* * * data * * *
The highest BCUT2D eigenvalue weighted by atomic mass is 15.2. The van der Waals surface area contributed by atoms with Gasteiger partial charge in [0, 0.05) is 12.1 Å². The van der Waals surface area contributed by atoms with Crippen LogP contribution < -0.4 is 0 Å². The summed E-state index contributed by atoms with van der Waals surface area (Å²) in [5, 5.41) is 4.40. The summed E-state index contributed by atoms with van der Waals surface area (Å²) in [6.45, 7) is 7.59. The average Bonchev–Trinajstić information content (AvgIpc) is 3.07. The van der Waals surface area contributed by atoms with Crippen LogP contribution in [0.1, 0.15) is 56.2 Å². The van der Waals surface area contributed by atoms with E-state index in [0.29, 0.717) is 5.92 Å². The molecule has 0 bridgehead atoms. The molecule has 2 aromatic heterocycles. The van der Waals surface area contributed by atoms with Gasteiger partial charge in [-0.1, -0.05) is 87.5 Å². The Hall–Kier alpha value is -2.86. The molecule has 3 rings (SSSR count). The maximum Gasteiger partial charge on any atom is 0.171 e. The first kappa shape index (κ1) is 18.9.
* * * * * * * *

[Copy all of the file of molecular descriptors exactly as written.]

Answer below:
The highest BCUT2D eigenvalue weighted by atomic mass is 15.2. The van der Waals surface area contributed by atoms with Gasteiger partial charge in [0, 0.05) is 12.1 Å². The van der Waals surface area contributed by atoms with Crippen LogP contribution < -0.4 is 0 Å². The summed E-state index contributed by atoms with van der Waals surface area (Å²) in [5, 5.41) is 4.40. The summed E-state index contributed by atoms with van der Waals surface area (Å²) in [6.45, 7) is 7.59. The average Bonchev–Trinajstić information content (AvgIpc) is 3.07. The van der Waals surface area contributed by atoms with Crippen LogP contribution in [0.1, 0.15) is 56.2 Å². The van der Waals surface area contributed by atoms with E-state index in [0.29, 0.717) is 5.92 Å². The molecule has 0 bridgehead atoms. The molecule has 2 aromatic heterocycles. The van der Waals surface area contributed by atoms with Gasteiger partial charge in [-0.1, -0.05) is 87.5 Å². The Hall–Kier alpha value is -2.86. The molecule has 3 rings (SSSR count). The maximum Gasteiger partial charge on any atom is 0.171 e. The first kappa shape index (κ1) is 18.9.